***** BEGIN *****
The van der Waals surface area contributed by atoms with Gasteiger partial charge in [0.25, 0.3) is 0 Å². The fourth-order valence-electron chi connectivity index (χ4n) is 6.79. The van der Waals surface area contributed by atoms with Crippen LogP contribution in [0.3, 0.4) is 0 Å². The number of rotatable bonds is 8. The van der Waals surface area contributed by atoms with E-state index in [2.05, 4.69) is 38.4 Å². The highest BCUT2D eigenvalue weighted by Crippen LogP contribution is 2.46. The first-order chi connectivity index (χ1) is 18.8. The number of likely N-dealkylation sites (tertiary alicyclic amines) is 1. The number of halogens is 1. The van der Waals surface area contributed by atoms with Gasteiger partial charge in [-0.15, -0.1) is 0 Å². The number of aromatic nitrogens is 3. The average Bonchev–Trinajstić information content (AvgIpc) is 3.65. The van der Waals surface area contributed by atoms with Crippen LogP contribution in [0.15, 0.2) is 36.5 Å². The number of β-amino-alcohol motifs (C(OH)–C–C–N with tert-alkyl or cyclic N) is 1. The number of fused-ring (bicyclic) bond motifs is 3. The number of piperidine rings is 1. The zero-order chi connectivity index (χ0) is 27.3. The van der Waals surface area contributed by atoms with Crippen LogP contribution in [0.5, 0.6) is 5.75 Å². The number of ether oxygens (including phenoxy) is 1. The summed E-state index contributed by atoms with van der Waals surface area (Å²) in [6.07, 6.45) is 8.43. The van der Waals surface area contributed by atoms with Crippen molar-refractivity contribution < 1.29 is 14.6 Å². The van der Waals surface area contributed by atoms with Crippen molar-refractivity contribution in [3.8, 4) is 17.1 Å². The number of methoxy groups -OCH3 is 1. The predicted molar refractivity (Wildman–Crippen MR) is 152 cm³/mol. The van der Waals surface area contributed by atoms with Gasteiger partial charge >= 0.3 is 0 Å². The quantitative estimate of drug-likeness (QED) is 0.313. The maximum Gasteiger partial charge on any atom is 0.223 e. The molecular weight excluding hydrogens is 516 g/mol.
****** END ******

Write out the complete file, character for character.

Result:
The van der Waals surface area contributed by atoms with Gasteiger partial charge in [0.25, 0.3) is 0 Å². The fourth-order valence-electron chi connectivity index (χ4n) is 6.79. The van der Waals surface area contributed by atoms with Crippen LogP contribution in [0.3, 0.4) is 0 Å². The number of rotatable bonds is 8. The van der Waals surface area contributed by atoms with E-state index in [2.05, 4.69) is 38.4 Å². The highest BCUT2D eigenvalue weighted by Crippen LogP contribution is 2.46. The first-order chi connectivity index (χ1) is 18.8. The number of likely N-dealkylation sites (tertiary alicyclic amines) is 1. The number of halogens is 1. The van der Waals surface area contributed by atoms with Gasteiger partial charge in [-0.15, -0.1) is 0 Å². The number of aromatic nitrogens is 3. The average Bonchev–Trinajstić information content (AvgIpc) is 3.65. The van der Waals surface area contributed by atoms with Crippen LogP contribution in [0.15, 0.2) is 36.5 Å². The number of β-amino-alcohol motifs (C(OH)–C–C–N with tert-alkyl or cyclic N) is 1. The number of fused-ring (bicyclic) bond motifs is 3. The number of piperidine rings is 1. The zero-order chi connectivity index (χ0) is 27.3. The van der Waals surface area contributed by atoms with Crippen LogP contribution in [0.5, 0.6) is 5.75 Å². The number of ether oxygens (including phenoxy) is 1. The summed E-state index contributed by atoms with van der Waals surface area (Å²) in [6.07, 6.45) is 8.43. The van der Waals surface area contributed by atoms with Crippen molar-refractivity contribution < 1.29 is 14.6 Å². The van der Waals surface area contributed by atoms with Crippen molar-refractivity contribution in [3.8, 4) is 17.1 Å². The number of methoxy groups -OCH3 is 1. The predicted molar refractivity (Wildman–Crippen MR) is 152 cm³/mol. The van der Waals surface area contributed by atoms with Gasteiger partial charge >= 0.3 is 0 Å². The quantitative estimate of drug-likeness (QED) is 0.313. The maximum Gasteiger partial charge on any atom is 0.223 e. The molecular weight excluding hydrogens is 516 g/mol.